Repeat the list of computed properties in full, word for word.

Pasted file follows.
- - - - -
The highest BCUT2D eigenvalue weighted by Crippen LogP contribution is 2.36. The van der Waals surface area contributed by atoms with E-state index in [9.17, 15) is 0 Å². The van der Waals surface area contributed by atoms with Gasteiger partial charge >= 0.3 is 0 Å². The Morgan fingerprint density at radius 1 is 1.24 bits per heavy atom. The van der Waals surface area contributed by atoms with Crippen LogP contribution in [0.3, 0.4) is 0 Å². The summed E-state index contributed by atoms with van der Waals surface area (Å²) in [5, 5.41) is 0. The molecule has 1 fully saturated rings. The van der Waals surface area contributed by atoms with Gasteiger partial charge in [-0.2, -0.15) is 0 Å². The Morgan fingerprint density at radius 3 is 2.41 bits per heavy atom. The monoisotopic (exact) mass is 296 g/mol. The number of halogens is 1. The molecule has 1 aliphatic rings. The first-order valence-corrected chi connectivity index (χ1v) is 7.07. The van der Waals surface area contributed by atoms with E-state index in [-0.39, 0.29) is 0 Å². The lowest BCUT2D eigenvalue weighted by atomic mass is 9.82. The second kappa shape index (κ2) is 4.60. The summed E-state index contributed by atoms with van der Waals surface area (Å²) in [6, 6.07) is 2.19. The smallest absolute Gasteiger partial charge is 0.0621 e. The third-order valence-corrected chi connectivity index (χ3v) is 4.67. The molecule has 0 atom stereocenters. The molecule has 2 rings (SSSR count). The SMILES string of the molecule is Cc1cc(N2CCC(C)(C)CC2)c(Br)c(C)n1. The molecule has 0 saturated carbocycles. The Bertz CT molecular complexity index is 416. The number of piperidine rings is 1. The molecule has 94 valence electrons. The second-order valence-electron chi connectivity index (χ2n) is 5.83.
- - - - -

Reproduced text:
The highest BCUT2D eigenvalue weighted by Crippen LogP contribution is 2.36. The van der Waals surface area contributed by atoms with E-state index in [9.17, 15) is 0 Å². The van der Waals surface area contributed by atoms with Gasteiger partial charge >= 0.3 is 0 Å². The Morgan fingerprint density at radius 1 is 1.24 bits per heavy atom. The van der Waals surface area contributed by atoms with Crippen LogP contribution in [0.3, 0.4) is 0 Å². The summed E-state index contributed by atoms with van der Waals surface area (Å²) in [5, 5.41) is 0. The molecule has 1 fully saturated rings. The van der Waals surface area contributed by atoms with Gasteiger partial charge in [-0.2, -0.15) is 0 Å². The Morgan fingerprint density at radius 3 is 2.41 bits per heavy atom. The monoisotopic (exact) mass is 296 g/mol. The number of halogens is 1. The molecule has 1 aliphatic rings. The first-order valence-corrected chi connectivity index (χ1v) is 7.07. The van der Waals surface area contributed by atoms with E-state index in [-0.39, 0.29) is 0 Å². The lowest BCUT2D eigenvalue weighted by atomic mass is 9.82. The second kappa shape index (κ2) is 4.60. The summed E-state index contributed by atoms with van der Waals surface area (Å²) in [6, 6.07) is 2.19. The smallest absolute Gasteiger partial charge is 0.0621 e. The third-order valence-corrected chi connectivity index (χ3v) is 4.67. The molecule has 0 atom stereocenters. The molecule has 2 rings (SSSR count). The SMILES string of the molecule is Cc1cc(N2CCC(C)(C)CC2)c(Br)c(C)n1. The molecule has 0 saturated carbocycles. The Bertz CT molecular complexity index is 416. The number of piperidine rings is 1. The molecule has 94 valence electrons. The second-order valence-electron chi connectivity index (χ2n) is 5.83.